Finding Purpose through Connectedness: The First Outcome of We
In the previous blog post, we explored an overview of Dr. Eric George’s new book, We: Ditch the Me Mindset and Change the World. In this post, we examine one of the six outcomes of connectedness—the book’s key philosophy and selling point for readers.
Research suggests that less than 30 percent of college graduates end up working in their major of study. That means that most students today are focusing on a career that won’t align with the realities of the workforce. If this figure suggests anything, it underscores the elusive nature of purpose, the underlying force that explains the intrinsic reasoning behind our work and adds meaning and fulfillment to it. Purpose also remains a core part of Dr. Eric R. George’s new book, We: Ditch the Me Mindset and Change the World. Purpose represents one of the six important outcomes of connectedness, a life philosophy that has enabled George to reach the pinnacle of medicine and entrepreneurship, all while sustaining a healthy family relationship.
What is purpose as defined by George? Why is it so important? And how does connectedness help furnish its existence?
What is Purpose and Why is it Important?
In We, George defines purpose as discovering where to focus our time, energy, and talent on creating value that others find meaningful and beneficial. For George, purpose carries the duplicate role of serving the self while serving the collective. When we discover our purpose, we feel most fulfilled, while we provide the most value by focusing on work that we are most passionate about and capable of performing well.
Importantly, as George illustrates, purpose doesn’t exclusively refer to our life’s work, but whatever activities we find meaningful that provide others value, no matter how long they last. Our purpose could represent a project with a beginning, middle, and end. Or, it could represent a lifelong career.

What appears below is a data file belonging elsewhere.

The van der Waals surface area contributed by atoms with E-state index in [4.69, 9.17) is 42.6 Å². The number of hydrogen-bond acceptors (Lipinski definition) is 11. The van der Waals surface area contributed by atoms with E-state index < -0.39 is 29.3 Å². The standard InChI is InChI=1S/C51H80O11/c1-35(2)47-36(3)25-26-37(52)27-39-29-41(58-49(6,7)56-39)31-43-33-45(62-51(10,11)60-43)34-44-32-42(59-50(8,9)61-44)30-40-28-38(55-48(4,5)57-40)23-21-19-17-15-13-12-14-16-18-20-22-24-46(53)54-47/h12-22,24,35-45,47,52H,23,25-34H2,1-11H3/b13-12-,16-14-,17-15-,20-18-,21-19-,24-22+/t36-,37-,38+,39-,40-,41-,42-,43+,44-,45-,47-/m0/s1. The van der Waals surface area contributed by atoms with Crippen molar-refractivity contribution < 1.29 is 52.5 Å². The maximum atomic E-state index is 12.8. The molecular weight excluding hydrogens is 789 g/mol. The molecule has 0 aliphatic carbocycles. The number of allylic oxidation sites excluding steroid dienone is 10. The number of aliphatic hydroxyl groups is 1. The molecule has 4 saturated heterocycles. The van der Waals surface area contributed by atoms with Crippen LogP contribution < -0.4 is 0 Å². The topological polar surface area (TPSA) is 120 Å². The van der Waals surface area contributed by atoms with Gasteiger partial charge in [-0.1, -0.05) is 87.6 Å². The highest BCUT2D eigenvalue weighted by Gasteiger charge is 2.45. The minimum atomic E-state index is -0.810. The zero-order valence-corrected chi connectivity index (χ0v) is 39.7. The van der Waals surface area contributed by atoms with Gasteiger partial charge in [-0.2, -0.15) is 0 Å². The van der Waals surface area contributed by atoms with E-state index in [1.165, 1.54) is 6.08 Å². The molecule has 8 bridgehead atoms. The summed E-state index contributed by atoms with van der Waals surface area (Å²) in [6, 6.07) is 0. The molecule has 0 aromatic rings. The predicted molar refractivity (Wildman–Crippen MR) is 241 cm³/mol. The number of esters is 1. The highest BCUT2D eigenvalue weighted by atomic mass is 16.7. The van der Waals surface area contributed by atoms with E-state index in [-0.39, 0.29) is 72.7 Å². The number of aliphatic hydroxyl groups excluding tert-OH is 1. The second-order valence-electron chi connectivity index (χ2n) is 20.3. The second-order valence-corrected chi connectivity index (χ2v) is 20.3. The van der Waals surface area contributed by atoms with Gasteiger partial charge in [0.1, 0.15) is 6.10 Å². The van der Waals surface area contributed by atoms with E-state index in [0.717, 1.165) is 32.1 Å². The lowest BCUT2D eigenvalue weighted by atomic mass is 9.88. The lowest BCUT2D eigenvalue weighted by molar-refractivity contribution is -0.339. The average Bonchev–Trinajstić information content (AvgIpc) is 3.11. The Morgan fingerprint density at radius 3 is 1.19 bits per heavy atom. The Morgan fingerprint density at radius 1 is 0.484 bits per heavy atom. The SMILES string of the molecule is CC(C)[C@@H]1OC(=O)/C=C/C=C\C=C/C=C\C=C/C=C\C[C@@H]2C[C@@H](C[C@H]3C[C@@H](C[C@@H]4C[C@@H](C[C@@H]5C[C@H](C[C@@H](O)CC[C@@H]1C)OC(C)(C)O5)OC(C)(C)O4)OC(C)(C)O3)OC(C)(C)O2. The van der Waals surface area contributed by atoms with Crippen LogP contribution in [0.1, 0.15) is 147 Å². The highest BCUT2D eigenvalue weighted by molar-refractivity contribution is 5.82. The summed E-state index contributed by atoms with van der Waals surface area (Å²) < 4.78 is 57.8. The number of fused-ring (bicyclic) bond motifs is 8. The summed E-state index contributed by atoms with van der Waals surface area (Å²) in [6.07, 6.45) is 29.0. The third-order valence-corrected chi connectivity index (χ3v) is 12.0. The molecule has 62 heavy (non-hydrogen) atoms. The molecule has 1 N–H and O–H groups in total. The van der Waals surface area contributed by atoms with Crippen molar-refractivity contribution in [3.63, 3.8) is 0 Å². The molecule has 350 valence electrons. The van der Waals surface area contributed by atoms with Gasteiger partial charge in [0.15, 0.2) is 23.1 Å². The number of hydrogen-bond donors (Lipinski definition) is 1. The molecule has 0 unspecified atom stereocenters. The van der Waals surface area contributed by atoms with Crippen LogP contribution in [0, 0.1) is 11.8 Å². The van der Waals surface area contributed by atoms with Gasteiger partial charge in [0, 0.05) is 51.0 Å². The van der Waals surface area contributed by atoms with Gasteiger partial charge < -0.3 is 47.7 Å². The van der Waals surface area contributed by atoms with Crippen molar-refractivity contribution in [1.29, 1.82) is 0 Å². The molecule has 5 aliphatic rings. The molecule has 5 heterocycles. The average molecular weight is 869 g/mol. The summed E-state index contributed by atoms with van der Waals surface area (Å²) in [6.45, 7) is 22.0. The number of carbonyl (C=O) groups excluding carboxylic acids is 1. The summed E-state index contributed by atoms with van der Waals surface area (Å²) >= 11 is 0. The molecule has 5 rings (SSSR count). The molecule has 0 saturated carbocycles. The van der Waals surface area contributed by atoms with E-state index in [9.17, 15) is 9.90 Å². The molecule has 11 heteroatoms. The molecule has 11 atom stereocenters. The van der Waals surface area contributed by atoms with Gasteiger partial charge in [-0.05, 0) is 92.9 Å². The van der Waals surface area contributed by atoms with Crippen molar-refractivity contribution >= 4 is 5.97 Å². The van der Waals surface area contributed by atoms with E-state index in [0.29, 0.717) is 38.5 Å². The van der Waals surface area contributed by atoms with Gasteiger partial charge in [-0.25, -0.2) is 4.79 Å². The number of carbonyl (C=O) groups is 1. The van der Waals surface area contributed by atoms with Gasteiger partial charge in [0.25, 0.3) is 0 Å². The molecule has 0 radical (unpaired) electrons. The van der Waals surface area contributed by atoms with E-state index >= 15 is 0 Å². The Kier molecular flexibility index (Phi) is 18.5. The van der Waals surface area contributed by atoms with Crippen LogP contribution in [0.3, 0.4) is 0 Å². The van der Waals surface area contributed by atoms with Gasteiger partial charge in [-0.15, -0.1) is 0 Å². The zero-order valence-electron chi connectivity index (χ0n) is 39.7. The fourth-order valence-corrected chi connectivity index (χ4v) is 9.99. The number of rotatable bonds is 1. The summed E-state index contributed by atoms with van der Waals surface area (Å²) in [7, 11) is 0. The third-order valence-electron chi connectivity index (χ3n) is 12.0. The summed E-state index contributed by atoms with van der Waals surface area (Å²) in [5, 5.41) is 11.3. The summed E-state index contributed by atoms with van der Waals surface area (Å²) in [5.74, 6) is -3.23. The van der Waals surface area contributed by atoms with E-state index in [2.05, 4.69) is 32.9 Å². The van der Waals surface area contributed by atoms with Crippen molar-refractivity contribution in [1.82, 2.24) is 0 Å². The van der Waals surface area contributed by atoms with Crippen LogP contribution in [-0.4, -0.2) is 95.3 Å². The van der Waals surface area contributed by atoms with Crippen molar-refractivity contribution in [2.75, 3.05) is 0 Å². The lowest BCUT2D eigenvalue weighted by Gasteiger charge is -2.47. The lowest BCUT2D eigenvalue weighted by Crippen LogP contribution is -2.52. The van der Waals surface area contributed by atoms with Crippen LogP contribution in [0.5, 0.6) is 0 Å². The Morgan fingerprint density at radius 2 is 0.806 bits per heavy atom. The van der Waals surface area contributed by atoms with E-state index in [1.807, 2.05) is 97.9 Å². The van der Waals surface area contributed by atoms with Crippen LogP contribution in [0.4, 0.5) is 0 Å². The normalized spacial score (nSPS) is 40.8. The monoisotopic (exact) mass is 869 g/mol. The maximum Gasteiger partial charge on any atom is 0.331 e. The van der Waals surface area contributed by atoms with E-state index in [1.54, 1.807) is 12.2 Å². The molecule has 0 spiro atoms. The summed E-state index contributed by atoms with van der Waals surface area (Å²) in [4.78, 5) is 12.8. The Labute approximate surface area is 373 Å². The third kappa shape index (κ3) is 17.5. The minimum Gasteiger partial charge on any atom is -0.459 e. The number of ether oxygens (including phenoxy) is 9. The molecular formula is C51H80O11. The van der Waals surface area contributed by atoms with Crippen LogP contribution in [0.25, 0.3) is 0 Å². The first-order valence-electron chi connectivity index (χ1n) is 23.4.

Discovering Our Purpose
As George writes, discovering our passion takes a long journey of trial and error. Yet connectedness enhances the speed and effectiveness with which we find our purpose. By seeking to connect with others, by investing in our interactions with them, and discovering how we can together create shared value with them, we expose ourselves to more arenas of living and working, which increases our chances for making an educated judgment of where we find the greatest satisfaction and make the most significant impact.
Finding Multiple Purposes
As George writes, we can find multiple purposes in life; no true purpose exists beyond our current experiences and connections to others. What we define as our one true purpose today may change tomorrow, but only if tomorrow we engage in activities that are new to us and interact with new people. Then, we increase our chances for discovering new avenues of life that provide us meaning and fulfillment, which only compliment what we define as our existing purpose.
In We, George presents several examples of the purposes he discovered. He explores his journey to discover his purpose as a physician. As a student at Marshall University, he thought of attending law school to follow the career path of his father and brothers. Yet it was his deep connection with his family that eventually changed his mind. George applied for medical school, recognizing his desire to meet and help people, a path that suited him well. Yet over time George would discover new purposes including entrepreneurship, something he always found fascinating and began learning firsthand after acquiring Omega Hospital. Later, he would discover other purposes that included renovating the Orpheum Theater after Hurricane Katrina brought it into a state of disrepair. Today, George sees himself as the caretaker of the iconic theater, maintaining the venue that provides nostalgia, music, and memories to thousands of New Orleanians and visitors.
While only approximately 30 percent of college graduates eventually work in their major of study, George’s book seems to provide an adequate explanation of why. For one, we may attribute the figure to the long timeframe needed to discover one’s purpose. College graduates are simply too young and/or too inexperienced to accurately identify their calling. Yet we may also point out that few people embrace connectedness, as George defines it, and therefore never discover the potential opportunities hidden in their connections to others. Whatever the case, embracing a mindset of connectedness increases our chances of finding the career or activities that provide us meaning, which helps us experience a life we find abundant.
In our next blog post, we explore the second outcome of connectedness presented in George’s book.
You can pre-order George’s book by visiting Amazon. You can also place bulk orders of 10 or more books by visiting here, the perfect gift for teams or classes.